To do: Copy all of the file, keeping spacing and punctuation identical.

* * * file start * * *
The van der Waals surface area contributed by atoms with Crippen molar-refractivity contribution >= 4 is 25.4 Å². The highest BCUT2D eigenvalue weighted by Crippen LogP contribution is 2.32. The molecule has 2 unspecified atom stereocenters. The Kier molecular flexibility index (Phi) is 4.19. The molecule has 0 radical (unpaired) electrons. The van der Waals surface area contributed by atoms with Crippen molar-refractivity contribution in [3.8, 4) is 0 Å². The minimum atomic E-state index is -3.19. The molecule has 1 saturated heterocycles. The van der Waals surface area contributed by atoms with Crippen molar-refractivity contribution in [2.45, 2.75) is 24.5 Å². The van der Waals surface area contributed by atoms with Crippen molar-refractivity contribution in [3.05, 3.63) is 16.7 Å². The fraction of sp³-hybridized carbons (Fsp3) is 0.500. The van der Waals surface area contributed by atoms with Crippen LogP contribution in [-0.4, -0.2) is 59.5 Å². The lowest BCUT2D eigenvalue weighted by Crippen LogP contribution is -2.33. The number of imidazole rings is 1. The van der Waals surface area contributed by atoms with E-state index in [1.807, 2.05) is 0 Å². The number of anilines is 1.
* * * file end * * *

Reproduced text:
The van der Waals surface area contributed by atoms with Crippen molar-refractivity contribution >= 4 is 25.4 Å². The highest BCUT2D eigenvalue weighted by Crippen LogP contribution is 2.32. The molecule has 2 unspecified atom stereocenters. The Kier molecular flexibility index (Phi) is 4.19. The molecule has 0 radical (unpaired) electrons. The van der Waals surface area contributed by atoms with Crippen molar-refractivity contribution in [3.8, 4) is 0 Å². The minimum atomic E-state index is -3.19. The molecule has 1 saturated heterocycles. The van der Waals surface area contributed by atoms with Crippen molar-refractivity contribution in [2.45, 2.75) is 24.5 Å². The van der Waals surface area contributed by atoms with Crippen molar-refractivity contribution in [3.05, 3.63) is 16.7 Å². The fraction of sp³-hybridized carbons (Fsp3) is 0.500. The van der Waals surface area contributed by atoms with Crippen LogP contribution in [-0.4, -0.2) is 59.5 Å². The lowest BCUT2D eigenvalue weighted by Crippen LogP contribution is -2.33. The number of imidazole rings is 1. The van der Waals surface area contributed by atoms with E-state index in [1.807, 2.05) is 0 Å². The number of anilines is 1.